I keep finding myself in wonder of the worlds of LEGO and Minecraft, especially when they intersect. That’s why I’m having so much fun with the LEGO Minecraft kit The Iron Golem. Not only is it a fun and fairly faithful representation of the Minecraft world, it comes with some of the most interesting pieces for a builder like me. Because LEGO and Minecraft embrace similar concepts, it’s all too easy to fall in love with the corporeal manifestation of cubes on the table.
As ever, LEGO stands alone very well, as does Minecraft. So how does this kit bring the two worlds together? With creative and innovative re-imagining of LEGO elements. Particularly, the minifigs are out of sight. With unique cubic heads for Alex and the zombie, these two minifigs evoke the 8-bit feel of Minecraft. The baby pig uses the same concept, being an adorable addition to any farm.
The iron golem, as you can imagine, is the primary element of the kit. Building it was fun and used pieces that allow faithful interactions with the Minecraft world. There’s even a red flower for it to present to others. The golem is made up of 36 pieces, including several plates printed in the iconic 8-bit designs of a Minecraft golem.
Of course, golems don’t start existing in a vacuum, even in Minecraft. You need a village or a bunch of iron. It’s a lot of fun to build the golem and watch it come to live, too. With The Iron Golem, builders stack their 4 iron blocks and add a pumpkin, just like Minecraft. Of course, there’s no programming magic in LEGO, right? This time, though, there’s some LEGO magic.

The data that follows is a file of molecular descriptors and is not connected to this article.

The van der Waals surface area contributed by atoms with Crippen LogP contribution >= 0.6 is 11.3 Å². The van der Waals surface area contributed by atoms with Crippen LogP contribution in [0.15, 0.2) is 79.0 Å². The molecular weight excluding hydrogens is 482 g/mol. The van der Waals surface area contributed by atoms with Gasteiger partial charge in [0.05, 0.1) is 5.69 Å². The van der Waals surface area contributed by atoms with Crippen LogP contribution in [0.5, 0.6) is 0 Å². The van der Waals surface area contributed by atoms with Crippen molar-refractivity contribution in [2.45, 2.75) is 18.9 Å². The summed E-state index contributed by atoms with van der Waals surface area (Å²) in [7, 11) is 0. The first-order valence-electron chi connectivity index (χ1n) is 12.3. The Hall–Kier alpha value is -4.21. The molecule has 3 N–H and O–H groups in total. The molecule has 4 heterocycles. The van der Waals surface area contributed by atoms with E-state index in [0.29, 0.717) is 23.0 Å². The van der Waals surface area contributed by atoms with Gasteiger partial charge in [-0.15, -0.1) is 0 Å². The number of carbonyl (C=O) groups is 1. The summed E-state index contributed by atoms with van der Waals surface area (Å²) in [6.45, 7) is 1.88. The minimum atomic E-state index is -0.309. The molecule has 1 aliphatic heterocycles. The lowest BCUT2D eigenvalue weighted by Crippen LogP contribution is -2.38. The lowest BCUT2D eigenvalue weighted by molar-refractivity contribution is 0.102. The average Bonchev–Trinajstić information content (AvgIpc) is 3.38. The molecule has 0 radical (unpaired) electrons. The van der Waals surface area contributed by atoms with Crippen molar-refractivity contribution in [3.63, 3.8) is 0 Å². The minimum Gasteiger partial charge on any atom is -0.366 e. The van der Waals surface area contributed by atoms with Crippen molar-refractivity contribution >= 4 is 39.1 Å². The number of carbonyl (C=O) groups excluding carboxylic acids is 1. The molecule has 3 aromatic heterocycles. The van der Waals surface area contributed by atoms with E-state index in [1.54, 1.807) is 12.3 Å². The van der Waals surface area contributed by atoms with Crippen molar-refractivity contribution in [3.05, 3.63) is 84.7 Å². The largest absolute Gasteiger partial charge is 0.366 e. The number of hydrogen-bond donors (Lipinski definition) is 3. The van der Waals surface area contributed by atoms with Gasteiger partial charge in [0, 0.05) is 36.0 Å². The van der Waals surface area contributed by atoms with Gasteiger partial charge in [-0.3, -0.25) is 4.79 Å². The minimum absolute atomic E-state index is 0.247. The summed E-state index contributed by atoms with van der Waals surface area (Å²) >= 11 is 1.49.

Add the pumpkin to the top, push the build away, and out pops your newly created iron golem! Now you have company in your battle against the invading zombie. That’s a good thing, too, because all Alex has is a diamond pickaxe–not ideal for battling. At first, I had no idea what the iron blocks or flip-motion were, but my son told me the white blocks were meant to be iron, it clicked. After I finished construction, I flipped the iron golem back and forth a dozen or so times, enjoying the flick immensely.
Now, this is an inexpensive kit, which makes it great for gifts, but not for creating a lot of new builds. To help with that, there are some inspiration materials included. More helpful to me, though, was my large collection of gray, blue, and brown 2×2 bricks. It was lots of fun to reassemble the kit with my own flavor. And that’s the beauty, to me. Some kits are so specialized that they don’t add to your overall collection, or even to each other. With the LEGO Minecraft sets, they combine well with each other, or even with your general collection.
Now, I know I’m a bit of a unicorn in some groups, in that I don’t mind adding bricks to a kit permanently, or even taking the entire kit apart and adding the pieces to my generic collection. That’s how I have fun, though. For now, I’ve only added bricks to The Iron Golem, and will likely be building a LEGO Minecraft collection box. Mostly, this would be composed of 2×2 bricks with notable exceptions–doors, banners, glass windows, and others are great additions to the series. Of course, my LEGO Minecraft Crafting Box (21116) is the base of that collection, but there’s tons of room for adding mass-purchased bricks of appropriate colors, too.